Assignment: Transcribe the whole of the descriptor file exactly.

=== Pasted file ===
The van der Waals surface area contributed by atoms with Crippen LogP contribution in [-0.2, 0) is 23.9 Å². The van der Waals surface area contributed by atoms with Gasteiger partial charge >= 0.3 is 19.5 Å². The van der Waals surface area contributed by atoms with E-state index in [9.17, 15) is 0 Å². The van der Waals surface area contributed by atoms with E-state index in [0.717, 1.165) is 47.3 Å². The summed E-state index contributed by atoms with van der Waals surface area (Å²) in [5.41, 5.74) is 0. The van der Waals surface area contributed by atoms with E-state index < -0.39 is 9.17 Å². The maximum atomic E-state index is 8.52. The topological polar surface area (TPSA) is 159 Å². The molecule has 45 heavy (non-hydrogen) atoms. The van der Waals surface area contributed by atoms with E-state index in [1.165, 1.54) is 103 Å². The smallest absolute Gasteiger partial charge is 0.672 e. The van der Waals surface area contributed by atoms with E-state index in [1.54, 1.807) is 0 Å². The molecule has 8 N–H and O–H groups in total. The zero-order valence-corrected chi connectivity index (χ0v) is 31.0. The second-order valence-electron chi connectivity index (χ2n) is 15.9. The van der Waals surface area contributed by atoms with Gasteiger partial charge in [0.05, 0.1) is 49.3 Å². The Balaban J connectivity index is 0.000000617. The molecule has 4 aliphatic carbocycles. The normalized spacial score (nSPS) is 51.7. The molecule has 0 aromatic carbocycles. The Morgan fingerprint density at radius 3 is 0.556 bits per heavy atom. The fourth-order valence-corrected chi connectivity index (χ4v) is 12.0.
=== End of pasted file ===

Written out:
The van der Waals surface area contributed by atoms with Crippen LogP contribution in [-0.2, 0) is 23.9 Å². The van der Waals surface area contributed by atoms with Gasteiger partial charge >= 0.3 is 19.5 Å². The van der Waals surface area contributed by atoms with E-state index in [9.17, 15) is 0 Å². The van der Waals surface area contributed by atoms with E-state index in [0.717, 1.165) is 47.3 Å². The summed E-state index contributed by atoms with van der Waals surface area (Å²) in [5.41, 5.74) is 0. The van der Waals surface area contributed by atoms with E-state index < -0.39 is 9.17 Å². The maximum atomic E-state index is 8.52. The topological polar surface area (TPSA) is 159 Å². The molecule has 45 heavy (non-hydrogen) atoms. The van der Waals surface area contributed by atoms with E-state index in [1.165, 1.54) is 103 Å². The smallest absolute Gasteiger partial charge is 0.672 e. The van der Waals surface area contributed by atoms with E-state index in [1.54, 1.807) is 0 Å². The molecule has 8 N–H and O–H groups in total. The zero-order valence-corrected chi connectivity index (χ0v) is 31.0. The second-order valence-electron chi connectivity index (χ2n) is 15.9. The van der Waals surface area contributed by atoms with Gasteiger partial charge in [0.05, 0.1) is 49.3 Å². The Balaban J connectivity index is 0.000000617. The molecule has 4 aliphatic carbocycles. The normalized spacial score (nSPS) is 51.7. The molecule has 0 aromatic carbocycles. The Morgan fingerprint density at radius 3 is 0.556 bits per heavy atom. The fourth-order valence-corrected chi connectivity index (χ4v) is 12.0.